6. Mario Lanza, Be My Love
7. Elvis Presley, It's Now or Never
Before Tin Pan Alley, though, the parlor song, borrowing liberally from Italian opera and Irish ballads, reigned supreme. These recordings all testify to the continuing influence of old-style schmaltz in American music, usually created and represented (for complicated reasons) by immigrant "others" within the U.S. racial matrix, from the Irish tenor of the turn of the century, to the 1930s Italian-written movie hit recreated by a doo-wop group, to the all-but-forgotten Caruso-imitating crossover superstar of the 1950s, to Elvis doing a ballad to the tune of a Neapolitan aria ("O Solo Mio"). When I started my book, I was mystified by the way Celine Dion thought it gave her additional cred to collaborate with Barbra Streisand or Luciano Pavarotti, as she does on Let's Talk About Love, when being a pop icon in the 1990s was surely a heavier deal than being an old-style variety diva or a straining-for-status Italian opera singer. By the time I was done, it didn't seem any weirder than a bunch of young people in the early '60s trying to imitate Woody Guthrie - just different and, in a way, more touchingly traditional. What's the matter with big, uninhibited feelings, exactly? Or put another way, what's so great about small, inhibited feelings?
8. Rihanna feat. Jay-Z, Umbrella
I was pretty tuned out on hot new trends while I was holed up with the book. But it was the summer of 2007 and I was writing about, in part, the communal pleasures of pop music. How could I not have fallen in love with this song?
9. The Ex, Hidegen Fujnak a Szelek
In late June, having just missed a deadline for the book, I was cabin-fevered and neurotic. So I broke my leash to my desk and headed to Lee's Palace in Toronto for a concert by one of the best live bands in the world, the nearly 30-year-old Dutch anarcho-punk-jazz-improv group The Ex. This track, originally recorded on their unbelievable 1991 record with the late New York cellist Tom Cora, Scrabbling at the Lock, is a cover of a Hungarian folk song they learned via the great Budapest band Muszikas. At the concert, they also performed a series of songs influenced by their more recent cultural-exchange projects in Ethiopia, music that proved that feedback-drenched guitars could still make your hips sway and your mind swell with polyrhythmic, polymath possibility. It was the model I needed at that moment, to realize that the project of the book was really to meet people with cultural models unlike your own on equal terms and see what you could learn from one another. It didn't hurt that I had a beautiful woman at my side whose hips and mind were decidedly moved by that sense of open adventure. Mind you, that would lead to a whole other bout of cabin fever and neurosis. I didn't know that at the time...
10. Pernice Brothers, Baby in Two
... But eventually I found out. This song, by my much-underrated fellow Toronto-dwelling 33 1/3 author Joe Pernice (he wrote the high-school-life novella that became the series' volume on the Smiths' Meat Is Murder), invokes the myth of Solomon to describe the impossible choices and the inaccessibility of wisdom that so often marks romantic dilemmas. One of the minor ambitions I had with the book was to take the title of the album (and thus of the book, that being 33 1/3's format) literally, and to make a connection and contrast between the sort of "love" we say we have for the art we admire and the love or separation we feel with other human beings. It was my recent divorce that I had in mind when I proposed the book. It turned out that the writing process would be marked not only by a crisis of the terms of love considered in retrospect but one that was enacted in real time. "Hey, kid, rock'n'roll. a bullseye hung upon your soul," as Joe sings here. "I wish I knew/ A simple way to reach you./I'd be the king if I could say to you/ 'Cut the baby in two.' " At least Dion does know some simple ways to reach people. Are we smarter or more cowardly not to use those ways when we need them?
11. The Mountain Goats, For TG&Y
There are few songs less Celine Dion-like than one that begins, "Out behind the Safeway/ just before the flood/ Huffed two cans of spray paint/ And began to vomit blood." But this song has the courage to hit that "how exactly can we bear to live and love?" Oprah-meets-Celine zone in its own way. "Hang onto your dreams," it counsels, "until there's nothing left of them." I could have put a thousand John Darnielle songs in this place (I probably just didn't have the guts to name "Raja Vocative," "Korean Bird Paintings" or "Going to Port Washington") but this unreleased track was one of the songs that moved me most to sing to myself all summer.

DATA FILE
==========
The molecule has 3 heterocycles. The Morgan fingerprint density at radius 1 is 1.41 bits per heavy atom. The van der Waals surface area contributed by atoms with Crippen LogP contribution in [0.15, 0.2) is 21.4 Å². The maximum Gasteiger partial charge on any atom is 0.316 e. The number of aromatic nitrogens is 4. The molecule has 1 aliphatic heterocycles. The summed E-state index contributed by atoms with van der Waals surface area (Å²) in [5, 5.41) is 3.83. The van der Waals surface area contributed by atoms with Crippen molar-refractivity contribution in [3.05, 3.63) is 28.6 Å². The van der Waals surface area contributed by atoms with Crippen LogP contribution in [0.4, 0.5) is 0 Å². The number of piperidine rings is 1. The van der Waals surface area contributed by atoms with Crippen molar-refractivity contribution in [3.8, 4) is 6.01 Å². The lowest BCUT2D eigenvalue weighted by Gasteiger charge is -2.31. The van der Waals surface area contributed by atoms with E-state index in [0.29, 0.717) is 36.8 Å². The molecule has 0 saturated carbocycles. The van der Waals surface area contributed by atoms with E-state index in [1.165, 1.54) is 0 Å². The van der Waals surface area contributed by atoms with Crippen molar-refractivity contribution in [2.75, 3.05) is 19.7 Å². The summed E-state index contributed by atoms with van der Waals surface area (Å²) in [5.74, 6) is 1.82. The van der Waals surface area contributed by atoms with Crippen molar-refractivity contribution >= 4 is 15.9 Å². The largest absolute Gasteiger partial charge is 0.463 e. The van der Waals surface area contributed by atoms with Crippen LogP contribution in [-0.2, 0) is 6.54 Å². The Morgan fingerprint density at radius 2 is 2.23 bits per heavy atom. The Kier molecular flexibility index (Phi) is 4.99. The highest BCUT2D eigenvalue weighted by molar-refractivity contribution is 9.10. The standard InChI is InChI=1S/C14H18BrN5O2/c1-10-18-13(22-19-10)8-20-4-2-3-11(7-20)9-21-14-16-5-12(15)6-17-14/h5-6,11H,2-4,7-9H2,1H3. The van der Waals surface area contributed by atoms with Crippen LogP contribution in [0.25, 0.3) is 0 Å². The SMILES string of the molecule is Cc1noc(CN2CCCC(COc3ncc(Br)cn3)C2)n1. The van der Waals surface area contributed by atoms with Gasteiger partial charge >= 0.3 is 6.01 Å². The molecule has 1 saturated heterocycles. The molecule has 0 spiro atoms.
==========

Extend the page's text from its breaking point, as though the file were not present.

12. Elvis Costello, All This Useless Beauty
In this song, romantic and social problems meet. 20th-century art was in revolt against the uselessness of beauty and dismissed it. Purchase on beauty is so clearly a corrupting influence on daily life and contemporary culture, the way that it becomes a currency in an image-oriented age.And yet Celine Dion on the other hand has a near-religious faith in beauty's excesses that seems true to the instincts of so many people around the world. What are we without beauty and its intoxicating, redemptive effect? The aesthetic issue is that beauty may be both humans' best and our most foolish invention. As Costello sings, "What shall we do, what shall we do, with all this useless beauty?"
13. The Magnetic Fields, The Book of Love
It's an obvious choice, but a case of one of my most notorious fellow anti-sentimentalists grappling with sentiment and having ultimately to admit that it defeats him. Of course his archness protects him from being too personally implicated - oh, it's all formal exercise, folks - but here is a song that makes me cry with its ultimate surrender to the mystery of "things we're all too young to know." Stephin Merritt, the songwriter behind the Magnetic Fields, kept cropping up as a simultaneous defender and critic of pop culture in this book, which only left me more impressed with his problematic, exclusionary and embracing at once, talent. The book he sings about at arm's length, as a critic, Celine Dion reads aloud.
14. Owen Pallett (Final Fantasy) covering Celine Dion's "The Power of Love"
Carl Wilson and Let's Talk About Love: A Journey to the End of Taste links:
The Bryant Park Project interview with the author
Celine Dion forum's response to the book
Exclaim! interview with the author
PRI Fair Game interview with the author
the author's Said the Guests post at Said the Gramophone
The Tyee profile of the author
USA Today Pop Candy podcast interview with the author
also at Largehearted Boy:
Previous Book Notes submissions (authors create playlists for their book)
Note Books (musicians discuss literature)
guest book reviews
directors discuss their film's soundtracks
52 Books, 52 Weeks (2007 Edition)
52 Books, 52 Weeks (2006 Edition)
52 Books, 52 Weeks (2005 Edition)
52 Books, 52 Weeks (2004 Edition)